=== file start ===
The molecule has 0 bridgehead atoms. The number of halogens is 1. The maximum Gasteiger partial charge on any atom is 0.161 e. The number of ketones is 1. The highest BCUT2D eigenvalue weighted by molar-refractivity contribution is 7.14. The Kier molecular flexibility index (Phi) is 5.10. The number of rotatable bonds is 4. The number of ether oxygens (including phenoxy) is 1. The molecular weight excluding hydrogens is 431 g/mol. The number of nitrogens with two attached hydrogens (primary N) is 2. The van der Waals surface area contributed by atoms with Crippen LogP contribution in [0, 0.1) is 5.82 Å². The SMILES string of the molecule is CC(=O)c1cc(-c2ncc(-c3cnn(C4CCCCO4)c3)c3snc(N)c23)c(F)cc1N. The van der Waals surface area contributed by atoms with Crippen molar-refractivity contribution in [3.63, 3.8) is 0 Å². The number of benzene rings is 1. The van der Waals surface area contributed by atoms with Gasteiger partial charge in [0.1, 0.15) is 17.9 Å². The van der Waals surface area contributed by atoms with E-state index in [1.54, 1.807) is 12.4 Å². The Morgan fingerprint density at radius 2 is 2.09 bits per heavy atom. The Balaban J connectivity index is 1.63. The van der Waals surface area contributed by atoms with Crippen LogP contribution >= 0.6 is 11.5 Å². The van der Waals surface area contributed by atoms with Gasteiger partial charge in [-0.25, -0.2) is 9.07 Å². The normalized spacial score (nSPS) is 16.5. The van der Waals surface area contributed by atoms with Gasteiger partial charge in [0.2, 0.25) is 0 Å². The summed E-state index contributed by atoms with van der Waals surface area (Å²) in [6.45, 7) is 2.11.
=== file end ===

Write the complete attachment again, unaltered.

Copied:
The molecule has 0 bridgehead atoms. The number of halogens is 1. The maximum Gasteiger partial charge on any atom is 0.161 e. The number of ketones is 1. The highest BCUT2D eigenvalue weighted by molar-refractivity contribution is 7.14. The Kier molecular flexibility index (Phi) is 5.10. The number of rotatable bonds is 4. The number of ether oxygens (including phenoxy) is 1. The molecular weight excluding hydrogens is 431 g/mol. The number of nitrogens with two attached hydrogens (primary N) is 2. The van der Waals surface area contributed by atoms with Crippen LogP contribution in [0, 0.1) is 5.82 Å². The SMILES string of the molecule is CC(=O)c1cc(-c2ncc(-c3cnn(C4CCCCO4)c3)c3snc(N)c23)c(F)cc1N. The van der Waals surface area contributed by atoms with Crippen molar-refractivity contribution in [3.63, 3.8) is 0 Å². The number of benzene rings is 1. The van der Waals surface area contributed by atoms with Gasteiger partial charge in [0.1, 0.15) is 17.9 Å². The van der Waals surface area contributed by atoms with E-state index in [1.54, 1.807) is 12.4 Å². The Morgan fingerprint density at radius 2 is 2.09 bits per heavy atom. The Balaban J connectivity index is 1.63. The van der Waals surface area contributed by atoms with Crippen LogP contribution >= 0.6 is 11.5 Å². The van der Waals surface area contributed by atoms with Gasteiger partial charge in [-0.25, -0.2) is 9.07 Å². The normalized spacial score (nSPS) is 16.5. The van der Waals surface area contributed by atoms with Gasteiger partial charge in [0.2, 0.25) is 0 Å². The summed E-state index contributed by atoms with van der Waals surface area (Å²) in [6.45, 7) is 2.11.